In the "Transcendental Aesthetic" of the Critique of Pure Reason, Kant offers an argument for transcendental idealism. This argument is one focus of the longstanding controversy between "one-world" and "two-world" interpretations of the distinction between things in themselves and things as they appear. I present an interpretation of the argument of the "Aesthetic" that supports a novel "one-world" interpretation. On this interpretation, Kant is concerned with the mind-dependence of spatial and temporal properties; and with the idea that space and time (...)
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  17. Kant on the Dependency of the Cosmological Argument on the Ontological Argument.Donald P. Smith - 2003 - European Journal of Philosophy 11 (2):206–218.
    Immanuel Kant’s well known and thoroughly discussed criticism of the cosmological argument, hereafter ‘CA’, is that it presupposes or depends upon the cogency of the ontological argument, hereafter ‘OA’. Call this criticism ‘the Dependency Thesis’. It is fair to say that the received view on the matter is that Kant failed to establish the Dependency Thesis.1 In what follows, I argue that the received view is mistaken. I begin by rehearsing the standard objection to what is typically taken to be (...)
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  18.  24
    Kant's Analysis of the Paralogism of Rational Psychology in Critique of Pure Reason Edition B.J. D. G. Evans - 1999 - Kantian Review 3:99-105.
    One third of the transcendental dialectic in Kant's Critique of Pure Reason is devoted to demolishing the pseudo-science of rational psychology. In this part of his work Kant attacks the idea that there is an ultimate subject of experience — the ‘I’ or Self — which can only be investigated and understood intellectually. The belief that such a study is possible is natural to human reason; but it is based on demonstrable error. Kant tries to exorcize our minds from falling (...)
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  19.  16
    Brouwer Versus Hilbert: 1907–1928.J. Posy Carl - 1998 - Science in Context 11 (2):291.
  20.  44
    A Double Edged Sword? Kant's Refutation Of Mendelssohn's Proof Of The Immortality Of The Soul And Its Implications For His Theory Of Matter.Lorne Falkenstein - 1998 - Studies in History and Philosophy of Science Part A 29 (4):561-588.
  21.  63
    The Needs of Understanding: Kant on Empirical Laws and Regulative Ideals.James R. O'Shea - 1997 - International Journal of Philosophical Studies 5 (2):216 – 254.
    This article examines the relationship in Kant between transcendental laws and empirical laws (focusing on causal laws), and then brings a particular interpretation of that issue to bear on familiar puzzles concerning the status of the regulative maxims of reason and reflective judgment. It is argued that the 'indeterminate objective validity' possessed by the regulative maxims derives ultimately from strictly constitutive demands of understanding.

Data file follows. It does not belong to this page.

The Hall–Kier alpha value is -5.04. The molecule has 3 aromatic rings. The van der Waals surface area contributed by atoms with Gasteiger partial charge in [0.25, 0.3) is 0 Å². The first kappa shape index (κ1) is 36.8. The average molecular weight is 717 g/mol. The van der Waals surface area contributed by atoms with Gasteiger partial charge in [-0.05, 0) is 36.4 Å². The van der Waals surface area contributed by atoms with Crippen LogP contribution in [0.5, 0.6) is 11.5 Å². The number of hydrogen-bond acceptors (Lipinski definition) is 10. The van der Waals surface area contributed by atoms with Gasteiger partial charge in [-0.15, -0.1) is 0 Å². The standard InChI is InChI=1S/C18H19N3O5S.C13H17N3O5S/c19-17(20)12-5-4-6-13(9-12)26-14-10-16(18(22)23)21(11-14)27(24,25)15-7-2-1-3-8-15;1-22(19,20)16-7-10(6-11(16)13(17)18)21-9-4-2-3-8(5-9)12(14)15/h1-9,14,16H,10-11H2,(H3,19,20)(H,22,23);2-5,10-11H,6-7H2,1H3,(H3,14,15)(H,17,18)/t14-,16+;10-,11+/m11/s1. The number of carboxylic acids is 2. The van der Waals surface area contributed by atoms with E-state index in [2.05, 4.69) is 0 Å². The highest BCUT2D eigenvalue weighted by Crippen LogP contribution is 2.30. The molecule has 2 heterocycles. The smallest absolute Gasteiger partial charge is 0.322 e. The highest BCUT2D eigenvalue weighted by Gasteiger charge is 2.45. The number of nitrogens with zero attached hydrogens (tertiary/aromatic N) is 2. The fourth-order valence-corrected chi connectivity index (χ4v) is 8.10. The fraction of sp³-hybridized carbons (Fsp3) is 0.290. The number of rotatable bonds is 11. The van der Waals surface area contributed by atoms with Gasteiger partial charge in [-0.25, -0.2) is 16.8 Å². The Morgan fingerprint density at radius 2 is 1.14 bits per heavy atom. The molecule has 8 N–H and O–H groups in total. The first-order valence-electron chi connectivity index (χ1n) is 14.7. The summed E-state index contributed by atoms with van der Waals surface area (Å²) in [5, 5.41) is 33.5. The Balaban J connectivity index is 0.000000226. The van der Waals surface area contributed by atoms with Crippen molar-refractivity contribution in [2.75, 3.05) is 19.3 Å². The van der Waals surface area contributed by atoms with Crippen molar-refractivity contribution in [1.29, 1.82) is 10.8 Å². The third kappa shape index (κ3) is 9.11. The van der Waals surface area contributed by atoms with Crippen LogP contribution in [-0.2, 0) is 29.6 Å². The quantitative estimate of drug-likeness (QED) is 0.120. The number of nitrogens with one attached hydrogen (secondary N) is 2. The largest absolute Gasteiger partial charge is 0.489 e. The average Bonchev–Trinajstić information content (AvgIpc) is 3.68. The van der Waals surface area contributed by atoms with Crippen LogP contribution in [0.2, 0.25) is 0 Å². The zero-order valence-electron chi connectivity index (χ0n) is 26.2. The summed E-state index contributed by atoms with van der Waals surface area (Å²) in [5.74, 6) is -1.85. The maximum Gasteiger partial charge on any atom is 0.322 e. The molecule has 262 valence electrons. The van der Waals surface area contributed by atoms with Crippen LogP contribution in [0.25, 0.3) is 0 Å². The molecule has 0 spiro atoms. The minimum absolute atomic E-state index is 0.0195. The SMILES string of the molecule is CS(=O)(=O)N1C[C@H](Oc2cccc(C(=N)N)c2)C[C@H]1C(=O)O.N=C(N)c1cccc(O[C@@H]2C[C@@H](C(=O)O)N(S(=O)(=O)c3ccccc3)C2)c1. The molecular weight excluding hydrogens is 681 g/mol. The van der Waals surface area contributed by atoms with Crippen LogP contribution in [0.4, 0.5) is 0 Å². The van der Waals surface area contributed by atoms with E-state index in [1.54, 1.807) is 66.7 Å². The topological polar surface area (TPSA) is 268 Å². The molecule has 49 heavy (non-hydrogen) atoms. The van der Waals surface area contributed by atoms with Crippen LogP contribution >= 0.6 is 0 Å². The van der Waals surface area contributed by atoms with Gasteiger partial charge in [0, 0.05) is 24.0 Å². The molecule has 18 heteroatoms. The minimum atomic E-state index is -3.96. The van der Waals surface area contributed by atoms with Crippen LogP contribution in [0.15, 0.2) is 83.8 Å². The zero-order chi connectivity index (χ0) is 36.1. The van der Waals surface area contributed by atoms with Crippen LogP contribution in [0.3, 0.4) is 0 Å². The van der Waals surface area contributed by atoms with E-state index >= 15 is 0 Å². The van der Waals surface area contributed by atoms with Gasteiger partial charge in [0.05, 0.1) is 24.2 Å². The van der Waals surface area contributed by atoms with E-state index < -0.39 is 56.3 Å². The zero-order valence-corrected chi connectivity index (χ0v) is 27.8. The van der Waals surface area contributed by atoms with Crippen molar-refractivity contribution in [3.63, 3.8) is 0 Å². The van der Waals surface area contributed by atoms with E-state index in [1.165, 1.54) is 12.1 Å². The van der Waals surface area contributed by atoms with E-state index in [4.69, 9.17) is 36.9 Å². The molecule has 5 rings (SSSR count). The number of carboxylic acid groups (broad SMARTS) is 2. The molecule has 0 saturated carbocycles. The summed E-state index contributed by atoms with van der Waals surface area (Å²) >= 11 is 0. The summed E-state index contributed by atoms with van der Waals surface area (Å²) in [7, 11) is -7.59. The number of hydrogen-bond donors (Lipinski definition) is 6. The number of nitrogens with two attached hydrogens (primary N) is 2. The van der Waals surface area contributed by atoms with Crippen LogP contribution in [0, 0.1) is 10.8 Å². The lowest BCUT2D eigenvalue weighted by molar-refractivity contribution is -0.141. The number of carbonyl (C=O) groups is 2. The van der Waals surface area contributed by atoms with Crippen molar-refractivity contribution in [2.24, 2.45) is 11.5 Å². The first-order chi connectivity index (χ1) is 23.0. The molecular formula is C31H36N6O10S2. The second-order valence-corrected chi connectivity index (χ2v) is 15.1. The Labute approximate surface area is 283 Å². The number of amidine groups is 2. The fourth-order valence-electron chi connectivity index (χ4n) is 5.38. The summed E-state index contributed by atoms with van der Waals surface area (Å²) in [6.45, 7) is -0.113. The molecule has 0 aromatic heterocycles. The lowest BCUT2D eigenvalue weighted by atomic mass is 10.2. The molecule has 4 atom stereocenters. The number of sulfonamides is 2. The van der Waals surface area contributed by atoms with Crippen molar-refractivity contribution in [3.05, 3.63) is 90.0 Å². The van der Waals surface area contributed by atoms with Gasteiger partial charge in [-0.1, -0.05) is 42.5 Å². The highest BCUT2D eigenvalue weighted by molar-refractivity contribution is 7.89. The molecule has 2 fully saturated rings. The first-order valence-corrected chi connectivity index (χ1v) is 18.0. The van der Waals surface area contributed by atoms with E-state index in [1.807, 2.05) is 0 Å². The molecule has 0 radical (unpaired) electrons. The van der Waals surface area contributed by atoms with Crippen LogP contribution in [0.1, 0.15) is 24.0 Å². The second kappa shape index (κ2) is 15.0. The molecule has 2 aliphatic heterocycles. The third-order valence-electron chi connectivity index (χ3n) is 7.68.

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  22.  33
    Synthetic Apriority.Yakir Levin - 1995 - Erkenntnis 43 (2):137 - 150.
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  23.  8
    The Incoherence of Kant's Transcendental Dialectic: Specifying the Minimal Conditions for Dialectical Error.David J. Herman - 1991 - Dialectica 45 (1):3-29.
    SummarySubjecting to a detailed analysis Kant's diagnosis of dialectical error in the Transcendental Dialectic of the first Critique, the author posits that Kant's understanding of such error is, to the extent that it conflates the subjective‐objective, phenomenal‐noumenal, and regulative‐constitutive distinctions, fundamentally incoherent. The author argues not only that these three distinctions cannot on Kant's own terms be conflated, but also that Kant's treatment of dialectical error is further vitiated by circularity of argument: Kant proposes to explain the three distinctions by (...)
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  24.  43
    On the Antinomies and the Appendix to the Dialectic in Kant's Critique and Philosophy of Science.Peter Krausser - 1988 - Synthese 77 (3):375 - 401.
  25.  3
    Structure and the Interpretation of Classical Modern Metaphysics.M. Glouberman - 1987 - Metaphilosophy 18 (3-4):270-287.
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  26.  24
    Philosophie Analytique de l'Action Et Fondement Normatif des Sciences de L'Homme.J. Nicolas Kaufmann - 1984 - Dialogue 23 (1):3-35.
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  27.  60
    Transcendental Arguments and Idealism.Ross Harrison - 1982 - Royal Institute of Philosophy Lectures 13:211-224.
    ‘Metaphysics’, said Bradley, ‘is the finding of bad reasons for what we believe on instinct, but to find these reasons is no less an instinct.’ This idea that reasoning is both instinctive and feeble is reminiscent of Hume; except that reasons in Hume tend to serve as the solvent rather than the support of instinctive beliefs. Instinct leads us to play backgammon with other individuals whom we assume inhabit a world which exists independently of our own perception and which will (...)